River Concert Series in St. Mary's City to open with salute to Maryland's 375th birthday
Summertime means outdoor music, which will be served in considerable quantity and variety at the free River Concert Series, presented by St. Mary's College of Maryland.
The 11th annual riparian festival opens June 19-20 with a salute to the state's 375th birthday. On Friday, the Chesapeake Orchestra -- made up of professionals from around the region -- will perform Dvorak's New World Symphony, conducted by music director Jeffrey Silberschlag. The program also includes works from the early 1600s, the time when St. Mary's City was founded; these will feature several trumpeters, among them BSO principal trumpet Andrew Balio and veteran British musician John Wallace. And Scottish soprano Marie Claire Breen will sing music from the era of Maryland's founding.
There's still more on Friday: O'Malley's March, the Celtic rock band fronted by the state's governor, Martin O'Malley; and the premiere of Terrae Mariae: A Creation Story, a work for narrators and orchestra by Nathan Lincoln-DeCusatis that incorporates texts by early Maryland settlers.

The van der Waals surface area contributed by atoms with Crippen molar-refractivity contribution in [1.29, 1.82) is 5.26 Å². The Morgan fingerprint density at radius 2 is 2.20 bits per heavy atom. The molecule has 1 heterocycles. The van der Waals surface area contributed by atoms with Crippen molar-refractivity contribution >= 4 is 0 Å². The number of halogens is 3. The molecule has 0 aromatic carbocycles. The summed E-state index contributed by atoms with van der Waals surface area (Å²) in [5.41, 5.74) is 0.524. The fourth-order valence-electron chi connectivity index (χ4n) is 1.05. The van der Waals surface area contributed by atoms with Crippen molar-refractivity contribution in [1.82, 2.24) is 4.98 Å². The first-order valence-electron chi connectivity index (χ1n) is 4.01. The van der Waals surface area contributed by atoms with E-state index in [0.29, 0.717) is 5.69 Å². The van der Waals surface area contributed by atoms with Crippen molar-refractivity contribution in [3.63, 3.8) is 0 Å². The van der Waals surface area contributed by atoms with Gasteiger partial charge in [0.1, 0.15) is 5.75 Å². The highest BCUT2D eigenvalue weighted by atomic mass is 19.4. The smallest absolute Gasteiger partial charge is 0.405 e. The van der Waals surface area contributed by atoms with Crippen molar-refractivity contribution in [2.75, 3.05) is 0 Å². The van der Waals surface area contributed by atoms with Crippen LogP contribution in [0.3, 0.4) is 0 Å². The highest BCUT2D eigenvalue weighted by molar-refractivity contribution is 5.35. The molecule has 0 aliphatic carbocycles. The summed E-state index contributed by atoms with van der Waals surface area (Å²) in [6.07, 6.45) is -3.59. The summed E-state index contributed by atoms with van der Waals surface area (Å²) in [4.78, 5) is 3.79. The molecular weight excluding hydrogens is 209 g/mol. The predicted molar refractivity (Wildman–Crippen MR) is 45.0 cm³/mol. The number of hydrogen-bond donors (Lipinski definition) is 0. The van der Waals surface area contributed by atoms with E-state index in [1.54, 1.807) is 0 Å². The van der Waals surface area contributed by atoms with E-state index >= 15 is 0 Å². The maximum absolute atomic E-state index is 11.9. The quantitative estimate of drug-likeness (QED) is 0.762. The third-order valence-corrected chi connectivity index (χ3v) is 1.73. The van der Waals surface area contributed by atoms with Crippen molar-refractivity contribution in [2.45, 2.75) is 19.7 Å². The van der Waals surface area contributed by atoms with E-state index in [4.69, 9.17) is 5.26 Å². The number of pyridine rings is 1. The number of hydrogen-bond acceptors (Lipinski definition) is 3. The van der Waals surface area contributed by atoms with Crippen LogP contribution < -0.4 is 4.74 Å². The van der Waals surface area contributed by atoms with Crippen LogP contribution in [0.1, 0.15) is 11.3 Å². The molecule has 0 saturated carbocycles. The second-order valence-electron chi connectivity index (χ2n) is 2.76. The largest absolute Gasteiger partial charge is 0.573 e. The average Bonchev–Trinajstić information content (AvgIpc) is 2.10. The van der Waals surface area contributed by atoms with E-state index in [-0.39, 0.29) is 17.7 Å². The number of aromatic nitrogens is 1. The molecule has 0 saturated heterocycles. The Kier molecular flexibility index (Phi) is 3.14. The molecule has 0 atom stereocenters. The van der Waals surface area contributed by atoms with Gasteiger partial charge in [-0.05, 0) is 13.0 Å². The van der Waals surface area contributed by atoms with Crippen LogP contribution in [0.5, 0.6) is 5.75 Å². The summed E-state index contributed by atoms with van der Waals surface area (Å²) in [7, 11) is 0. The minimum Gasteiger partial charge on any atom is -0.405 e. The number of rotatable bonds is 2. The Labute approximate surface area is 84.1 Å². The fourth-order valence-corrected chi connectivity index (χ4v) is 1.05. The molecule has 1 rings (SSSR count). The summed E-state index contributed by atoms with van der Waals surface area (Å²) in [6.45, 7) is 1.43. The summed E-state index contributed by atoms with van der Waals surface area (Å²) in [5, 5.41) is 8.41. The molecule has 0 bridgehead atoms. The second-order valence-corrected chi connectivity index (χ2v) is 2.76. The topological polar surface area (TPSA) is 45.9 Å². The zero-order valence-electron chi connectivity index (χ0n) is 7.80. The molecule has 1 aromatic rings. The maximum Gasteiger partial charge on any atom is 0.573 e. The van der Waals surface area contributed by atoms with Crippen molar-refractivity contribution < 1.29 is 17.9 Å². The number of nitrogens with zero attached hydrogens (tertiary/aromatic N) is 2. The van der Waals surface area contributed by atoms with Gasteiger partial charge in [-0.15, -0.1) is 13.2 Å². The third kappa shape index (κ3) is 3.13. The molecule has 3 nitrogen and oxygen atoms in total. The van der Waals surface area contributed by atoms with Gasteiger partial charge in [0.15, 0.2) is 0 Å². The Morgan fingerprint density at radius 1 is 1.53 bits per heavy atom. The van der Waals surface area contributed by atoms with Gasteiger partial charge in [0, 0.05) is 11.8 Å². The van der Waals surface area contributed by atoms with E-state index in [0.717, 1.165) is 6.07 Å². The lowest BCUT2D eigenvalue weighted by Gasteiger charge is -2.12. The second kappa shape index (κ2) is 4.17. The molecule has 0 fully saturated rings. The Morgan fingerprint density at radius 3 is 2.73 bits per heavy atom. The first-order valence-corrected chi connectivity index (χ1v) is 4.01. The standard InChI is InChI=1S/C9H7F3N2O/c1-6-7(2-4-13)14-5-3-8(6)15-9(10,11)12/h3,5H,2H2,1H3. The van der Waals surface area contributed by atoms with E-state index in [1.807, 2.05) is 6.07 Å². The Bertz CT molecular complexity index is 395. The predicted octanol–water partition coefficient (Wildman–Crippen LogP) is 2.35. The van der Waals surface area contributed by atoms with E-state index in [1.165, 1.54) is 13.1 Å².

The new piece, as well as the music from the 1600s, will be performed again on Saturday's program, which also features ...
Anne Akiko Meyers as soloist in Barber's lush Violin Concerto and arrangements of popular American songs. The concert closes with Handel's Royal Fireworks Music and, of course, actual fireworks over the St. Mary's River.
The series continues June 26 with Silberschlag conducting the Chesapeake Orchestra in Beethoven's Fourth and Copland's Third, with a flute concerto by Haydn in between (Giuseppe Nova, soloist). Fireworks return on July 3, when Tchaikovsky's 1812 Overture will be featured. Tchaikovsky's Fifth is the big work on July 17; principal players from the Maryland Youth Symphony will be showcased in concertos.
Two hefty classics are on tap July 24: Ein Heldenleben by Strauss and Piano Concerto No. 1 by Brahms (with Maurizio Moretti). American music is the focus of the finale July 31: Symphonic Dances from Bernstein's West Side Story, Gershwin's Rhapsody in Blue (with Brian Ganz), and two clarinet-centered pieces that don't come around every day -- Bernstein's Prelude, Fugue and Riffs and Artie Shaw's Clarinet Concerto (with clarinetist Giampiero Sobrino).
All concerts are at 7 p.m. and admission is free. Bring your blankets and picnics.
As you can see, the River Concert Series, which you might think of as Southern Maryland's version of Wolf Trap, offers a remarkable lineup of honest-to-goodness classical music, especially compared to what the Baltimore Symphony has in store this summer (don't get me started).